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Feb 2017
Trish Foundation contributes to first-ever discovery
Jun 2017
Researchers funded by the Trish Foundation making great progress
Dec 2017
Announcement by NHMRC
Jan 2018
2018 Round of Funding Four new Projects announced
Jun 2018
Exciting regrowth of nerve fibres
Jun 2018
Dr Merson secures $1 million from NHMRC
Jun 2018
Findings submitted for publication
Jan 2019
New Research Projects commencing 2019 announced

Developing methods to promote
the creation of new myelin in MS


Incubator Grant over one year in 2019 fully funded by the Trish MS Research Foundation

Investigator:  Associate Professor Anthony Don

The University of Sydney, NSW

Co-investigator: Dr Jonathan David Teo


In MS, the immune system mistakenly attacks the protective layer on nerve cells known as myelin. The removal or damage of myelin is known as demyelination and it results in some of the symptoms observed in people with MS. Current treatments for MS focus on suppressing the immune system and there are yet to be any therapies developed that promote the re-myelination of nerves, which is needed to reverse MS symptoms.

Associate Professor Anthony Don has developed evidence that a naturally occurring signalling chemical in the body known as sphingosine 1-phosphate (S1P), is important for the creation and maintenance of myelin. One of the MS medications, fingolimod (Gilenya), which modulates the immune system, is known to mimic S1P and there is some evidence to suggest that it might also promote remyelination. How it might do this, however, is not yet clear.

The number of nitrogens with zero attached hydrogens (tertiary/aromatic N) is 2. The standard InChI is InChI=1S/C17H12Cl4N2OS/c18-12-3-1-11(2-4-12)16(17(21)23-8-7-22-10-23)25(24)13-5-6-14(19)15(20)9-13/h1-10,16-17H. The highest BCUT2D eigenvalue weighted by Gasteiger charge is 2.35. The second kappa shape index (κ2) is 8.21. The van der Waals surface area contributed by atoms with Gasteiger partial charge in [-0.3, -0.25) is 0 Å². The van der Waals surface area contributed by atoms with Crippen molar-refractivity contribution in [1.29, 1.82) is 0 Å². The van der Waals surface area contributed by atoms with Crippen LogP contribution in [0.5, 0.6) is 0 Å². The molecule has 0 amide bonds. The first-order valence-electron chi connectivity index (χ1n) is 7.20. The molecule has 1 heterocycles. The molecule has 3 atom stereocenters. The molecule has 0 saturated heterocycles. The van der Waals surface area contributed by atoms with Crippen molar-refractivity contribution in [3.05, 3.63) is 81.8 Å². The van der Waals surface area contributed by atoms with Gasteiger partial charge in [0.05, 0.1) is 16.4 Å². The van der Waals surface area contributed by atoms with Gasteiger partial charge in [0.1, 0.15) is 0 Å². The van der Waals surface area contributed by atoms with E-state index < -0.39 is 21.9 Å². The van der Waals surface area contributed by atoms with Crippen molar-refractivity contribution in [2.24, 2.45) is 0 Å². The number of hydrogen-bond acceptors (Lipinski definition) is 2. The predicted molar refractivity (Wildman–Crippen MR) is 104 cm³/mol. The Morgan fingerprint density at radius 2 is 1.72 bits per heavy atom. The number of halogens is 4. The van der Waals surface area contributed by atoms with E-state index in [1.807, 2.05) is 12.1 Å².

This project will aim to determine how S1P might stimulate myelin repair and assess whether this S1P is needed for the body’s natural ability to remyelinate nerves following an MS relapse. The work has direct and immediate significance for MS, as it will clarify whether drugs, such as fingolimod and other similar drugs currently being developed, should be investigated as myelin repair therapies, as well as immune modifying treatments for MS.

Trish Foundation & MS Research Australia Working together to find a cure for MS
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